Scott Gregory is a scholar of Chinese literature, with special interest in late imperial vernacular fiction and its intersection with the culture of print. He is currently working on a book manuscript concerning different manifestations of the sixteenth-century work The Water Margin and the reading practices surrounding them. He has also published on how novels of the Ming Dynasty conceived of their own historical era. He obtained his PhD from Princeton University in 2012. Before coming to Arizona, he spent two years as a visiting fellow at the National University of Singapore. He has also lived in Taipei and Kyoto.
Introduces you to traditional Chinese civilization for the purposes of this course defined as: "the totality of a culture's perception of itself and the world it occupies and the ways in which that self-perception is expressed in society, politics, religion, philosophy, and the arts." The content of the course is arranged in thematic units, each unit being placed in the context of a specific historical period. We will examine the religious symbolism of ancient Chinese bronze vessels, Chinese theories of nature based on concepts like Yin and Yang, the great medieval religions of Taoism and Buddhism, and other topics. Over the semester you will learn to think more like the Chinese of centuries past to exercise your imagination, and to explore a world that is different from your own.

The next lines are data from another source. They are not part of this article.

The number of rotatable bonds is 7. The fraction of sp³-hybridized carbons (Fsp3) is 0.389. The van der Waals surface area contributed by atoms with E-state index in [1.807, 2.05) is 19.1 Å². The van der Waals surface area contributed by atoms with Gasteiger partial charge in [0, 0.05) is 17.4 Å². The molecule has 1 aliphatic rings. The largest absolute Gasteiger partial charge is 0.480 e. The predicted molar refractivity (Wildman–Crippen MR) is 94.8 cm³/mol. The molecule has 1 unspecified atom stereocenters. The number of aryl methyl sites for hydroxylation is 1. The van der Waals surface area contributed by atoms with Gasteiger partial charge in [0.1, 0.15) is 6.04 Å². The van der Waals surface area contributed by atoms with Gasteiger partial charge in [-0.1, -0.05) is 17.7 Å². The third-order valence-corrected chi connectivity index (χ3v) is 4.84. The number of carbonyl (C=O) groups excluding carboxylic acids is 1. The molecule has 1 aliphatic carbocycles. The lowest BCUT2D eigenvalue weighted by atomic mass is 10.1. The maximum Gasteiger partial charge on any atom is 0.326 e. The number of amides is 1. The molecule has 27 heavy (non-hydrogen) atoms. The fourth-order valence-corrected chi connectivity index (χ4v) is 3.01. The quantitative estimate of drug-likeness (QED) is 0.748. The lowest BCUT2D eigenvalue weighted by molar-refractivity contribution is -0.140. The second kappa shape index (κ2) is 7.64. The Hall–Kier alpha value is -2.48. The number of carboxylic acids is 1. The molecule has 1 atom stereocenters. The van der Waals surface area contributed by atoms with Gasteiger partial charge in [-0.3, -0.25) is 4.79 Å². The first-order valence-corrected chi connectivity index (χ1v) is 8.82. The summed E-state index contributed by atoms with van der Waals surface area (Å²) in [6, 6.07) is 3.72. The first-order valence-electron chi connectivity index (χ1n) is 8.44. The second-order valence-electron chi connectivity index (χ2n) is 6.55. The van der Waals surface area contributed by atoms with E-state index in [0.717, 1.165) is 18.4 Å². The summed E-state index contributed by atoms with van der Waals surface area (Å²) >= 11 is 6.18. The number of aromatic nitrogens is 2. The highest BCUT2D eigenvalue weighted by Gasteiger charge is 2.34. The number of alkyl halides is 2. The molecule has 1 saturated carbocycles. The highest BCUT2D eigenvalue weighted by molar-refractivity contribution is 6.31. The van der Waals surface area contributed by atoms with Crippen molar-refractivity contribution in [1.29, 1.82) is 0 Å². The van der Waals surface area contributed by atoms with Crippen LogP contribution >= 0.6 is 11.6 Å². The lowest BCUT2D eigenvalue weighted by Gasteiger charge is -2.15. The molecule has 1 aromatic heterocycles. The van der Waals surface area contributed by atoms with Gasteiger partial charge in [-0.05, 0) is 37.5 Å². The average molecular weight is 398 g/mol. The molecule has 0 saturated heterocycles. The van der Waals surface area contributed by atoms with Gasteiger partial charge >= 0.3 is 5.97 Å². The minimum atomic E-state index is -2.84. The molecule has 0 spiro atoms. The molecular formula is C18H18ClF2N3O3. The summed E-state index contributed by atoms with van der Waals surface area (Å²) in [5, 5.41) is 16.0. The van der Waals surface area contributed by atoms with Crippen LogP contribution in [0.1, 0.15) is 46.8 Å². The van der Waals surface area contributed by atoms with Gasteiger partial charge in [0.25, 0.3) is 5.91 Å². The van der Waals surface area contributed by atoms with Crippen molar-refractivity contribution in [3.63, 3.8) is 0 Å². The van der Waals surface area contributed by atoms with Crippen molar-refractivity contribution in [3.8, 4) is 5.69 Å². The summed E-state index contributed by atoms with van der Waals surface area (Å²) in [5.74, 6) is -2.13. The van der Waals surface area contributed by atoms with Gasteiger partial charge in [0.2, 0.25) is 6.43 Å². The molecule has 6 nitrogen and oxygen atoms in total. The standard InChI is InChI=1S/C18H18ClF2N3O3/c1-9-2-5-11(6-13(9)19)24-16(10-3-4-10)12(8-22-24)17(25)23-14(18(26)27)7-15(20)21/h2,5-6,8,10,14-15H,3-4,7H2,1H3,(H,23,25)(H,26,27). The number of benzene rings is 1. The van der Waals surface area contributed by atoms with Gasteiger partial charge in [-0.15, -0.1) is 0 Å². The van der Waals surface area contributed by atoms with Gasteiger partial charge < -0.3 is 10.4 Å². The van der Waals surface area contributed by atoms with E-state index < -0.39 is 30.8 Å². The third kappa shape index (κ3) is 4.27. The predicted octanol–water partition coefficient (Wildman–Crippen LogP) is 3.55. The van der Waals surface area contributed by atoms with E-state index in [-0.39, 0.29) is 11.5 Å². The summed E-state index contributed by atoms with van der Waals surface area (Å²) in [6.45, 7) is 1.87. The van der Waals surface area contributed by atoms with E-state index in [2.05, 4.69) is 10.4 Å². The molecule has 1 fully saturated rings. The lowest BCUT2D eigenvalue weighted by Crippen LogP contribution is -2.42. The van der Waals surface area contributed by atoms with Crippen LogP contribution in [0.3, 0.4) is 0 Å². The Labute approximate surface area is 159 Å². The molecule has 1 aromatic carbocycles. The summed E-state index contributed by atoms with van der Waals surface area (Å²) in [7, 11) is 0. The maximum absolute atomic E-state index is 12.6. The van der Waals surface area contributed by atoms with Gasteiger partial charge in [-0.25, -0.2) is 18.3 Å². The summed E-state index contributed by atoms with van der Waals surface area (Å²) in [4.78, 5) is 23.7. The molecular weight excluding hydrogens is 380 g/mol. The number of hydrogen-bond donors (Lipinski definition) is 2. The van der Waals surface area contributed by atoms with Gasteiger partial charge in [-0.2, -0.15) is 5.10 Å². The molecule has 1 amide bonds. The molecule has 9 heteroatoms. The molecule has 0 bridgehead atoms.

The exchange of scholarly information and/or secondary research, usually in a small group setting. Instruction often includes lectures by several different persons. Research projects may or may not be required of course registrants.